Lessons from Women of the Silk: Weaving in Strong Messages

0312099436_0

Gail Tsukiyama’s Women of the Silk is, for me, one of those random treasures I picked up during a used book sale in college. Half the fun of these kinds of books is that sometimes they’re terrible, but sometimes they have everything you could possibly ask for in a story and you weren’t even intentionally looking for your perfect story when you picked it up. That’s what this book became for me. I’ll readily admit that it’s pretty much Taylor-bait–Asian culture, story about women, written by a woman, not graphic and depressing like similar books I read in college (except for the end, ugh), and strong bonds between women. It has its flaws, mainly the random head-hopping and too many named characters (it’s hard to keep track of everyone). Then again, the stories of people of color from non-Western nations tend to come across to us as disorganized because we’re not used to that kind of organization (and I’d venture that Tsukiyama is trying to preserve authenticity in that regard).

The story takes place in China in the early 20th century. Pei, a young girl from a poor family, is given away to a girl’s house where she learns how to make silk. Although separating from her family is difficult at first, she quickly finds that going to live at the girl’s house is the best thing that could’ve happened to her. There, she finds freedoms that are denied to most women during that time: the freedom to work and the freedom not to marry. Women in this industry have the option of committing themselves to silk work for life, meaning they don’t marry. When Pei learns that this is an option for her, she knows that it’s exactly what she wants, especially since it would mean she’d never have to leave Lin, a girl with whom she forms a very close bond. However, the Japanese invasion threatens to tear this peaceful life away.

To me, this book is an excellent example of how to incorporate themes like feminism and queerness without hyper focusing on either. Like Christianity and environmentalism, these are themes that can lend themselves to preachiness. They can be forced into a story just for the sake of them being there as opposed to intricately crafted as part of the bigger story.

Feminism Seeps Through; It Doesn’t Flood

The time period in which the book takes place almost automatically invites feminism into the structural foundations of the story. Pei witnesses both traditional places for women, through her mother and sister, and the radical freedoms promised by feminism, of which we’re only given brief glimpses through Chen Ling. Cheng Ling is the one who fully embraces feminism and later leads the revolt against the silk factory manager. Although Pei takes part in this revolt and also follows in Chen Ling’s footsteps of giving herself to silk work, she never has huge internal monologues about it that border on preachy or overly intellectual. Instead, she embraces the heart of feminist/worker’s rights ideology because people she loves have died as a result of not having these freedoms. Thus, her natural reactions to what personally affects her automatically align with feminism. Pei experiences the world a certain way and reacts in the way that she hopes will make her safe. This is how feminism seeps through as opposed to being slapped on just for the sake of getting the message across.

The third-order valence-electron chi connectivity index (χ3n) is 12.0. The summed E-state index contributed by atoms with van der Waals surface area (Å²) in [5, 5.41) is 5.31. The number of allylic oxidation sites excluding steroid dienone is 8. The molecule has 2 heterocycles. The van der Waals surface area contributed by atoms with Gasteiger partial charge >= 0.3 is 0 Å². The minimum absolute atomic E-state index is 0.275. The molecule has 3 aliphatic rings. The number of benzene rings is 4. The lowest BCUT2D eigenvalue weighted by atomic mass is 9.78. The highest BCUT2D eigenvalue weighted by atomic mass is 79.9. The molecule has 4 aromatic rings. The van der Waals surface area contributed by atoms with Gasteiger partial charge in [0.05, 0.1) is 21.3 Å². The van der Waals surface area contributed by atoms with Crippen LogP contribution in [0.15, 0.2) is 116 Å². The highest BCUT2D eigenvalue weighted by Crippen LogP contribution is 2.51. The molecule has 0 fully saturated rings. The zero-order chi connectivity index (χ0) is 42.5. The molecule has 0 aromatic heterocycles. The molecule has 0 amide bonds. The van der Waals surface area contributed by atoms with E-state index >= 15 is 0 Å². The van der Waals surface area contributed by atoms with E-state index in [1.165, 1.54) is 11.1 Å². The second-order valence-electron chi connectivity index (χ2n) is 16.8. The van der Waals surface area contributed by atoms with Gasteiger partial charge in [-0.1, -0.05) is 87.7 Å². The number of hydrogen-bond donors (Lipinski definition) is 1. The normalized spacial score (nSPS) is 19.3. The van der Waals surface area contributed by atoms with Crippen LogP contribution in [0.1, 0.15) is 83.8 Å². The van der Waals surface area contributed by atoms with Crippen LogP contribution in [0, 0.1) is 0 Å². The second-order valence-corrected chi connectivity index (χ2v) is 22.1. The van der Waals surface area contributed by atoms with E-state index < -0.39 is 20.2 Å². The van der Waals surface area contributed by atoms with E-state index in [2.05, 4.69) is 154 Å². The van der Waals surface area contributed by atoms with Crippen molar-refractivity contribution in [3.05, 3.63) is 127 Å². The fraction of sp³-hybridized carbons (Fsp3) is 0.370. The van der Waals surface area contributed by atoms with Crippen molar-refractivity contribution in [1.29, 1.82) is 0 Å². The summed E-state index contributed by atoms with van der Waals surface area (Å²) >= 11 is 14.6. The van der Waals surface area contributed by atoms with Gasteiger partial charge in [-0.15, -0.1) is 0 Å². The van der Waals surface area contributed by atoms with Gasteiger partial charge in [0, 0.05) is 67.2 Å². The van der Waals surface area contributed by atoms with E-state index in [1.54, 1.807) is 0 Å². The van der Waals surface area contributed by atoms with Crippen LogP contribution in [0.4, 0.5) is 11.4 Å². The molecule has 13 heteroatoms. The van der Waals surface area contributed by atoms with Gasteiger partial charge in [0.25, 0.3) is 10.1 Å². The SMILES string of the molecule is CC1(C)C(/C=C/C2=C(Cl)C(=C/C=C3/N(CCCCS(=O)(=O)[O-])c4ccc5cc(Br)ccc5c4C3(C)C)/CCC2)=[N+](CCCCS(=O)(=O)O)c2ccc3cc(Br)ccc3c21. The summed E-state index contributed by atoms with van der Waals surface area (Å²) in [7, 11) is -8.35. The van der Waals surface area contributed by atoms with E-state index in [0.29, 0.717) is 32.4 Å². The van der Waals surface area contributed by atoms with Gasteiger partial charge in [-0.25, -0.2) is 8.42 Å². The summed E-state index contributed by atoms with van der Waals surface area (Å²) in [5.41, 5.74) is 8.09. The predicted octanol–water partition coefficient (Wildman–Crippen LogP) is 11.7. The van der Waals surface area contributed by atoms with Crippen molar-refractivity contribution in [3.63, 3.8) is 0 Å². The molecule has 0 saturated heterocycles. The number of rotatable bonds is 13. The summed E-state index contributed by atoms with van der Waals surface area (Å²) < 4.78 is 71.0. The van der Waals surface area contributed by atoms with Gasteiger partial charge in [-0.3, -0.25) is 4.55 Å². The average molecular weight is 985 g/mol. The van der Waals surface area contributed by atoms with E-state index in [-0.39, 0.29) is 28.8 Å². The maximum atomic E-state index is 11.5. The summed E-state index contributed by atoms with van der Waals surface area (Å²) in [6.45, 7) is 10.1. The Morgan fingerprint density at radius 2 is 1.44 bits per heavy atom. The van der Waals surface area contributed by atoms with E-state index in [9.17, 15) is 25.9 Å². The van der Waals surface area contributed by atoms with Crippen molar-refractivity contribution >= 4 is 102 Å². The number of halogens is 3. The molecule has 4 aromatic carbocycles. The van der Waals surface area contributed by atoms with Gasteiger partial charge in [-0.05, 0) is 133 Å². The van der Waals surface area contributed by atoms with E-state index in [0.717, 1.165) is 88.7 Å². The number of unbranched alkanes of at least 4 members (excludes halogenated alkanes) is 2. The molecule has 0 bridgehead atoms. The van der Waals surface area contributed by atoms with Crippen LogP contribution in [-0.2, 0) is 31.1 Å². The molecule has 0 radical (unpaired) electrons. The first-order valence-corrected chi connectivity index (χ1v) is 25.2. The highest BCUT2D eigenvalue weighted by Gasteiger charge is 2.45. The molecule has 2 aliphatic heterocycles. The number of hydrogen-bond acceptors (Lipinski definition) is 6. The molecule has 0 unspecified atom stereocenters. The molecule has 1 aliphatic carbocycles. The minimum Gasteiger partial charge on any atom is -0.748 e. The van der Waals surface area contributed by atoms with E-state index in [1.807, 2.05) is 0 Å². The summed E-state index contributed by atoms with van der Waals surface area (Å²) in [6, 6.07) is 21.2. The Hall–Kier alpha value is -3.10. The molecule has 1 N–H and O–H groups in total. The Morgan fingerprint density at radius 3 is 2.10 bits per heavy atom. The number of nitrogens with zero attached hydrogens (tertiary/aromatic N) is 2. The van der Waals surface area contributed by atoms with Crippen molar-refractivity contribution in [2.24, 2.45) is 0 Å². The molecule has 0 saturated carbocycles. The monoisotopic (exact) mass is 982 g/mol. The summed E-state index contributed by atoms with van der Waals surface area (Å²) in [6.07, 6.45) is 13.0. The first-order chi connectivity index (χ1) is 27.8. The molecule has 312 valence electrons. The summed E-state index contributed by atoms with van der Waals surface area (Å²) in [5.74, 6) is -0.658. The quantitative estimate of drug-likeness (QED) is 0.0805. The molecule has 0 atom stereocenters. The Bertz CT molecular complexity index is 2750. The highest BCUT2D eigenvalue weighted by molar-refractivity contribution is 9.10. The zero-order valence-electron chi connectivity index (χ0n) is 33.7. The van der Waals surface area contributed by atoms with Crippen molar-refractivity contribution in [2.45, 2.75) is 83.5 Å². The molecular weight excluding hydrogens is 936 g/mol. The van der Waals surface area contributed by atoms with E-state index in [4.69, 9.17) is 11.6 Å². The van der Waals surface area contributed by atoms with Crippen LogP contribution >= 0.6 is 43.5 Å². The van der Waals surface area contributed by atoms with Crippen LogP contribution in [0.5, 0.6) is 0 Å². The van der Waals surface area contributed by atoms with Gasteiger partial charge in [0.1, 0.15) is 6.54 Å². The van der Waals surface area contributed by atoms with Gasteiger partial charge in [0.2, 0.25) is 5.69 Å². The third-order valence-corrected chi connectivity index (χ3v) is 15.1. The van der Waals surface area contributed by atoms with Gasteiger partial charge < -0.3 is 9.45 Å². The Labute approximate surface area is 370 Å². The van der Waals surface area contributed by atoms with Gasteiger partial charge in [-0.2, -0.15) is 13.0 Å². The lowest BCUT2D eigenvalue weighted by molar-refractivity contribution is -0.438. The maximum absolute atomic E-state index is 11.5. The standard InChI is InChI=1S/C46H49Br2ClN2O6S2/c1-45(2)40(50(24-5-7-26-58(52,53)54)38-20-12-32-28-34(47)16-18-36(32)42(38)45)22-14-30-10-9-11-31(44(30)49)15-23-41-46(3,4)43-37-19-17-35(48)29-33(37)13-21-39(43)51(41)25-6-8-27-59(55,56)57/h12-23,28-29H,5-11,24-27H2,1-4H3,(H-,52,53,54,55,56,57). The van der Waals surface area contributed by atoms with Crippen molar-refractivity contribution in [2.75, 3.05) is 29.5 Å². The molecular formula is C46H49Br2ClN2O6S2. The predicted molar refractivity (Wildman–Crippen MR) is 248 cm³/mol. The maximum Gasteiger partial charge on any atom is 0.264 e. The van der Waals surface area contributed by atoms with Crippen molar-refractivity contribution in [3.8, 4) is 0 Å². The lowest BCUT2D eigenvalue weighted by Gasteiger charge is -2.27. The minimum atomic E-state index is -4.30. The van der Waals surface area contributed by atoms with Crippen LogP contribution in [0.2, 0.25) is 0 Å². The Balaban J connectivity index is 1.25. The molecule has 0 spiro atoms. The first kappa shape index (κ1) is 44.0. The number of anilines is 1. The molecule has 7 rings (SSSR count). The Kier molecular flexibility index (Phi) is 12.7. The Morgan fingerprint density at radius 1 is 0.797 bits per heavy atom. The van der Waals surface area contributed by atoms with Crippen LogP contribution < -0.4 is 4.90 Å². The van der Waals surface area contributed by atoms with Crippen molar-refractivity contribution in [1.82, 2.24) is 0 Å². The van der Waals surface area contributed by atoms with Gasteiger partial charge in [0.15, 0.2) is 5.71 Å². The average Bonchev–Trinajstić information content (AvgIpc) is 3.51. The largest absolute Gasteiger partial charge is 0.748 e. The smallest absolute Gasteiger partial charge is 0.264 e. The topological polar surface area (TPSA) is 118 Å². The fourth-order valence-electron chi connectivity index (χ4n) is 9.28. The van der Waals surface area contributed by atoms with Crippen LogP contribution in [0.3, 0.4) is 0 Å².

Genuine Queerness

For a book that came out in 1991 and also takes place in 1920s-1930s China, Women of the Silk does a pretty fair job of developing the relationship between Lin and Pei without making the whole story hyperfocus on it and without making it seem to exist for the sake of fanservice. Tsukiyama also doesn’t make the mistake of portraying it as a phase, especially after the events toward the end of the book. While many may take issue with the fact that the relationship never fully blossoms, I think there’s enough story and outside context to justify why that doesn’t happen. Things had to be more on the downlow in the past, but the past also had things like these silk factories and these life commitments to silk work that, at least in this book, seem to serve as socially acceptable marriage ceremonies between women.

Women of the Silk isn’t about feminism and isn’t about being queer, but both of those are parts of the story’s foundation. They don’t come through in long rants or blocks of narration, but rather as a consequence of who each character is as a person and how they experience the world around them. Because these themes are intricately woven into the story instead of slapped onto the surface for the sake of an argument or to seem edgy, they’re actually very strong and make the entire book work well.

When it comes to incorporating strong ideas like these, writers need to build them in from the ground up instead of trying to fit them in after everything is all laid out.

Advertisements

2 thoughts on “Lessons from Women of the Silk: Weaving in Strong Messages

Leave a Reply

Fill in your details below or click an icon to log in:

WordPress.com Logo

You are commenting using your WordPress.com account. Log Out / Change )

Twitter picture

You are commenting using your Twitter account. Log Out / Change )

Facebook photo

You are commenting using your Facebook account. Log Out / Change )

Google+ photo

You are commenting using your Google+ account. Log Out / Change )

Connecting to %s